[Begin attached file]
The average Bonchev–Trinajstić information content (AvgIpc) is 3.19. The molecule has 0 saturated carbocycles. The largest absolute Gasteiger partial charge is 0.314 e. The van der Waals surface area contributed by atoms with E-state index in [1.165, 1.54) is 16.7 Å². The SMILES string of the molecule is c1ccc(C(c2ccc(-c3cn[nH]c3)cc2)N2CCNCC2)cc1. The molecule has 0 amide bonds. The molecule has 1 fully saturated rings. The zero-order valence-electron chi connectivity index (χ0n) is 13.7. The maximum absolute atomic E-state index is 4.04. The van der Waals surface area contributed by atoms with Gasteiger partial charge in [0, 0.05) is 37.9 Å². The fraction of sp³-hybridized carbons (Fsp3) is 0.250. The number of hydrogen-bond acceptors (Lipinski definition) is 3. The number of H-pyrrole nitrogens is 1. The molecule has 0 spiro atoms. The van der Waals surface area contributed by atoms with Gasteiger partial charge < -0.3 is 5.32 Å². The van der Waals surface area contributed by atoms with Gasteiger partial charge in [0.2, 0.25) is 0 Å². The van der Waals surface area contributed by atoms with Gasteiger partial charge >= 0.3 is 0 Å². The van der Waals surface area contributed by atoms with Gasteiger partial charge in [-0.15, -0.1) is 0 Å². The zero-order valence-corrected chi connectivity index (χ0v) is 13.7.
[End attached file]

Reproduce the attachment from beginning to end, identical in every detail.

The average Bonchev–Trinajstić information content (AvgIpc) is 3.19. The molecule has 0 saturated carbocycles. The largest absolute Gasteiger partial charge is 0.314 e. The van der Waals surface area contributed by atoms with E-state index in [1.165, 1.54) is 16.7 Å². The SMILES string of the molecule is c1ccc(C(c2ccc(-c3cn[nH]c3)cc2)N2CCNCC2)cc1. The molecule has 0 amide bonds. The molecule has 1 fully saturated rings. The zero-order valence-electron chi connectivity index (χ0n) is 13.7. The maximum absolute atomic E-state index is 4.04. The van der Waals surface area contributed by atoms with Gasteiger partial charge in [0, 0.05) is 37.9 Å². The fraction of sp³-hybridized carbons (Fsp3) is 0.250. The number of hydrogen-bond acceptors (Lipinski definition) is 3. The number of H-pyrrole nitrogens is 1. The molecule has 0 spiro atoms. The van der Waals surface area contributed by atoms with Gasteiger partial charge < -0.3 is 5.32 Å². The van der Waals surface area contributed by atoms with Gasteiger partial charge in [0.2, 0.25) is 0 Å². The van der Waals surface area contributed by atoms with Gasteiger partial charge >= 0.3 is 0 Å². The van der Waals surface area contributed by atoms with Gasteiger partial charge in [-0.15, -0.1) is 0 Å². The zero-order valence-corrected chi connectivity index (χ0v) is 13.7.